Not all tea varieties will make a tasty brew, so as long as your tea is caffeinated, feel free to play with different kinds and amounts. I, for instance, like my kombucha mild, and found that the English Breakfast from the local food cooperative turned out to be too strong, making my kombucha taste of stale tea. I then switched to something called “Irish Breakfast,” which smelled quite a bit milder when I bought it, and it worked beautifully. Most importantly, feel free to tweak the amount of loose tea from batch to batch until you arrive at the taste you like the best, especially if you are using a new variety.
Once the fermentation is complete, your kombucha should develop a resistance to the invasion of unwanted micro-organisms, making it a fairly reliable and easy culture to work with.
Homemade Kombucha Recipe
Makes approximately 1 gallon
You will need a 1-gallon glass jar for primary fermentation (a ceramic crock will also work), and enough bottles with caps to accommodate this amount of liquid for secondary fermentation and/or storage (see below). You can use regular juice bottles with caps, but my favorite vessel is a 1/2-gallon maple syrup glass jug. If you want to go through second fermentation, having your brew in a bottle with a narrow throat will lead to better carbonation.
- 3 1/2 quarts water
- 5 T loose caffeinated tea (feel free to adjust this amount up or down by up to 1 T if you don’t like the taste of your first batch: if you detect a bitter, stale off-taste, use less next time; if your brew seems too weak, use more)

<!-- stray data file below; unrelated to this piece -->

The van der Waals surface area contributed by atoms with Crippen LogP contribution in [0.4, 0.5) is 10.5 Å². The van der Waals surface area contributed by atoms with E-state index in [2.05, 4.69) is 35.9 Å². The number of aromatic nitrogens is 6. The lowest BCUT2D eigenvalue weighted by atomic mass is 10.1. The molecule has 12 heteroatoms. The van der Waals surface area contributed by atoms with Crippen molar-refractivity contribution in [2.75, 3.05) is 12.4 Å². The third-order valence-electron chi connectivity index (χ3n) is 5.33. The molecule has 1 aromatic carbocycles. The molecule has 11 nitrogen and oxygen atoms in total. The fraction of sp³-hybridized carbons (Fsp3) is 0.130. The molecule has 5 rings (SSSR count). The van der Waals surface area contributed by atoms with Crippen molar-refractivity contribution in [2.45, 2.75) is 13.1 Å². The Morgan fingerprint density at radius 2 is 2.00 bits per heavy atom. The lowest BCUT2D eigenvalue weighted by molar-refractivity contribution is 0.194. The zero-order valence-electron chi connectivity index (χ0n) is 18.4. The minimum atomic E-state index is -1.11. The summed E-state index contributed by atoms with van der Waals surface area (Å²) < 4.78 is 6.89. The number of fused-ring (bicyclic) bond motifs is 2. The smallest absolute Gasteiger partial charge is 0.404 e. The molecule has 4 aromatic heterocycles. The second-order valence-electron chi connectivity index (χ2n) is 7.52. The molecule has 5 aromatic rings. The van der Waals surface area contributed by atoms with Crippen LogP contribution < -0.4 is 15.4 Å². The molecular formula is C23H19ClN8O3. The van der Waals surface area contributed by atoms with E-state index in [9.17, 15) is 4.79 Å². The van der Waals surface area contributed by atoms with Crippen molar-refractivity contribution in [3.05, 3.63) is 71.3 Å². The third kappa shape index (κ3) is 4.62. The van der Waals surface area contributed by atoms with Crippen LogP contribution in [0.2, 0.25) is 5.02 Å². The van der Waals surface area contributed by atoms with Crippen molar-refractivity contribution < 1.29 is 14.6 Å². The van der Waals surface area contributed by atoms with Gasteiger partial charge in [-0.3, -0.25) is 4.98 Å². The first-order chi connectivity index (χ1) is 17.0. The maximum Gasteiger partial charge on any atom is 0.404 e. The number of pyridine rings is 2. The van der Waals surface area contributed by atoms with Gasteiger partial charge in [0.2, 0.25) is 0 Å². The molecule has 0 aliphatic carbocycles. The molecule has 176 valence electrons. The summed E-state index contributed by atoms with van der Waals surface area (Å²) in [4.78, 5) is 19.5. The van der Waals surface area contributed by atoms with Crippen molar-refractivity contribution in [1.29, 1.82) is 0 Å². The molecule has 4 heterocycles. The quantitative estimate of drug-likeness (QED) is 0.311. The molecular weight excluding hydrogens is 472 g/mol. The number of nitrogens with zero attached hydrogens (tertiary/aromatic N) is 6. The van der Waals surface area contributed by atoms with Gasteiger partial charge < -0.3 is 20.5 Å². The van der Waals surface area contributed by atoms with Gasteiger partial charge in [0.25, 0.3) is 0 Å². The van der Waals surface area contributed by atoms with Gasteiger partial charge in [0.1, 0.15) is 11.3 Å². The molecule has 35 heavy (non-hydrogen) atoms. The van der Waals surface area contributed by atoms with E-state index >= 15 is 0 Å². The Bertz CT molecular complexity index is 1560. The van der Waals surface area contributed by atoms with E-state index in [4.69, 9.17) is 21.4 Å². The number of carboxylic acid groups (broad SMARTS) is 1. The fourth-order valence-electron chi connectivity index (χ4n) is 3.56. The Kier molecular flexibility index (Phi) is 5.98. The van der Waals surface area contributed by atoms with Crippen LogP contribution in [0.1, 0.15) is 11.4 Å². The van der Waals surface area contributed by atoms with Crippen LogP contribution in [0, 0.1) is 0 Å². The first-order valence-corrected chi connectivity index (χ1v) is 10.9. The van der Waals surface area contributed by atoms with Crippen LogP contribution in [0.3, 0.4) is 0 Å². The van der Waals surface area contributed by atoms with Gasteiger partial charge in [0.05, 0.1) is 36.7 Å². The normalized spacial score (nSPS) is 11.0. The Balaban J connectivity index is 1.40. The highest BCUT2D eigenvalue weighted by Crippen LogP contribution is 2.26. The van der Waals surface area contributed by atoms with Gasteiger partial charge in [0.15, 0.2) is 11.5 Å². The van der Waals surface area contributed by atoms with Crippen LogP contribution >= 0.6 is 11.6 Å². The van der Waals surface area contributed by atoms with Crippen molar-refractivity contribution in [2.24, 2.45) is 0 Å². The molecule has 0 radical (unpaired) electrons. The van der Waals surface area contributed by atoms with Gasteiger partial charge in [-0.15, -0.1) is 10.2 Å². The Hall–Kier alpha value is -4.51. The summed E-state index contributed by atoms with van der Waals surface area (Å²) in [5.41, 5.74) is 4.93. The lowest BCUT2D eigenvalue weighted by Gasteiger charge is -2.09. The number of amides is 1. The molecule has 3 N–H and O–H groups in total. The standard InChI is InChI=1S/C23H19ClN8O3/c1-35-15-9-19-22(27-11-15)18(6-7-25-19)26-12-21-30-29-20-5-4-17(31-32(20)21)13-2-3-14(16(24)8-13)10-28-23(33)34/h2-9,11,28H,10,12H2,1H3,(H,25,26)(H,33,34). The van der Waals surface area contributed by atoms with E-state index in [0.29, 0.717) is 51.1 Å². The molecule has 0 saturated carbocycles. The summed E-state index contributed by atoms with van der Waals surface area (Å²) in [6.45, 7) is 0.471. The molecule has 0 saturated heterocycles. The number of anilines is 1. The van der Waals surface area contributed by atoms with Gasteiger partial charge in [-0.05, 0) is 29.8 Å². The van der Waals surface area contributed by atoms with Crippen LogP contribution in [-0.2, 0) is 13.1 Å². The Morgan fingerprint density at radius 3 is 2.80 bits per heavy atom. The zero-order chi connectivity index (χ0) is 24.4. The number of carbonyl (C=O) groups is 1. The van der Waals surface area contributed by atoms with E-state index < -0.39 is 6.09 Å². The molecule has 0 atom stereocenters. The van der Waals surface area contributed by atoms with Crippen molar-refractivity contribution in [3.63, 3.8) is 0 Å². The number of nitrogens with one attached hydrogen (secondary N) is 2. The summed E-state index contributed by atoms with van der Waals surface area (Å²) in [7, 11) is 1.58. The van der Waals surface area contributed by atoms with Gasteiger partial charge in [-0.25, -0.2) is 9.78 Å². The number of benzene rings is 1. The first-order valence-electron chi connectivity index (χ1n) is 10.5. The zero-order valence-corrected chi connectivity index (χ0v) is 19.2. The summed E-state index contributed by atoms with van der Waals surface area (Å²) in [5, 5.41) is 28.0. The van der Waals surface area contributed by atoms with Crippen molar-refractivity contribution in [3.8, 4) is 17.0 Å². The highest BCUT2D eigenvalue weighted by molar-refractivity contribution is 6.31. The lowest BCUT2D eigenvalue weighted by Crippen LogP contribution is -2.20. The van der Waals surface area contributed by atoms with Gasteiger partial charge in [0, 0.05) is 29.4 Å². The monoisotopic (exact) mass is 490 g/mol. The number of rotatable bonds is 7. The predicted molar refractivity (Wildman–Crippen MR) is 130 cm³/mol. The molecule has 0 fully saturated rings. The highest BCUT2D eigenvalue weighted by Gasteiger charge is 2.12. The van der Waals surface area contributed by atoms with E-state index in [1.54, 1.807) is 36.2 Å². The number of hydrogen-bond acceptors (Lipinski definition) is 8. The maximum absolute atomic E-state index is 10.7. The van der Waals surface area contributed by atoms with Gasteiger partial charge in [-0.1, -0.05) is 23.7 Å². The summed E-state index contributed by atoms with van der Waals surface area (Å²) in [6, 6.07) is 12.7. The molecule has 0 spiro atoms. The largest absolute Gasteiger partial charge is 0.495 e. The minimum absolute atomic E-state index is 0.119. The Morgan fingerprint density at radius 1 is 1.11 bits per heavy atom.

- 1 C granulated sugar
- SCOBY and 1/2 C finished kombucha, to serve as starter
Bring water to a boil, add sugar, and simmer until the sugar has dissolved (approximately 3-5 minutes). Remove from heat and stir in the tea. Cover and let cool overnight to room temperature (like other yeast, kombucha SCOBY will be destroyed by the temperature that’s even slightly too high, so it is important that you really cool your tea before adding the starter).
Strain your tea into the primary fermenter, discarding the leaves. Add the SCOBY and the finished kombucha. Your SCOBY might float to the top or sink, both of which are fine. Cover the jar/crock with a clean cloth and secure it with a rubber band. Do not seal with a lid, as it is necessary to allow the carbon dioxide produced during the fermentation to escape. I don’t recommend using standard store-bought cheesecloth, as it is not dense enough to keep out fruit flies, which happen to adore kombucha. A piece of cloth or a small cloth napkin, on the other hand, work beautifully for this purpose.
Set your kombucha in a warm place (ideally b/w 75 and 85 degrees, but I can tell you that 70 will work as well) and leave it, undisturbed, for about four days, and then being tasting your brew. Whenever you decide that your kombucha has reached your preferred balance of sweetness and acidity, do one of the following, depending on your desired result:
1) If you like a lot of carbonation, pour the brew into bottles, reserving approximately a cup of kombucha and the SCOBY in the original container to serve as starter for your next batch (more about this below). Screw the caps onto the bottles, put them back in the warm place, and leave them there for two more days to trap the carbon dioxide for greater carbonation.